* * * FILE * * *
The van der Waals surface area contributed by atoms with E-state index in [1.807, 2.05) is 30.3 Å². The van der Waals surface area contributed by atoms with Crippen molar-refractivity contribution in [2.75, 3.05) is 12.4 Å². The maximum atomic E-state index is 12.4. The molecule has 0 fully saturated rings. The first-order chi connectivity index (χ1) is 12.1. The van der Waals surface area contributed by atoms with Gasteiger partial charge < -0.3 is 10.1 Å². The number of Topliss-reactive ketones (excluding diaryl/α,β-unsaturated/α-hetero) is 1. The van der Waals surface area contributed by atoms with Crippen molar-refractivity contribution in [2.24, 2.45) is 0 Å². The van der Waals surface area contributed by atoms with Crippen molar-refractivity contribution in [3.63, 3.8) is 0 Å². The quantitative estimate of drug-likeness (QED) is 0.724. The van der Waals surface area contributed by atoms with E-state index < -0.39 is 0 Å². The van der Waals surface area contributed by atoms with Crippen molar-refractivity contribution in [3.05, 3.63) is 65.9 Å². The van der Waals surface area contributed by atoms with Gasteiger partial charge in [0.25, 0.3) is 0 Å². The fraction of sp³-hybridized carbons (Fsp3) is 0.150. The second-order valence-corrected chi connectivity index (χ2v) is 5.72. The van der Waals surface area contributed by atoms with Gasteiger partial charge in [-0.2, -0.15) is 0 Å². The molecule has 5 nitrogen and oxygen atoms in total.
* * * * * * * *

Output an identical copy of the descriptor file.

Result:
The van der Waals surface area contributed by atoms with E-state index in [1.807, 2.05) is 30.3 Å². The van der Waals surface area contributed by atoms with Crippen molar-refractivity contribution in [2.75, 3.05) is 12.4 Å². The maximum atomic E-state index is 12.4. The molecule has 0 fully saturated rings. The first-order chi connectivity index (χ1) is 12.1. The van der Waals surface area contributed by atoms with Gasteiger partial charge < -0.3 is 10.1 Å². The number of Topliss-reactive ketones (excluding diaryl/α,β-unsaturated/α-hetero) is 1. The van der Waals surface area contributed by atoms with Crippen molar-refractivity contribution in [2.24, 2.45) is 0 Å². The van der Waals surface area contributed by atoms with Crippen molar-refractivity contribution in [3.63, 3.8) is 0 Å². The quantitative estimate of drug-likeness (QED) is 0.724. The van der Waals surface area contributed by atoms with E-state index < -0.39 is 0 Å². The van der Waals surface area contributed by atoms with Crippen molar-refractivity contribution in [3.05, 3.63) is 65.9 Å². The van der Waals surface area contributed by atoms with Gasteiger partial charge in [0.25, 0.3) is 0 Å². The fraction of sp³-hybridized carbons (Fsp3) is 0.150. The second-order valence-corrected chi connectivity index (χ2v) is 5.72. The van der Waals surface area contributed by atoms with Gasteiger partial charge in [-0.2, -0.15) is 0 Å². The molecule has 5 nitrogen and oxygen atoms in total.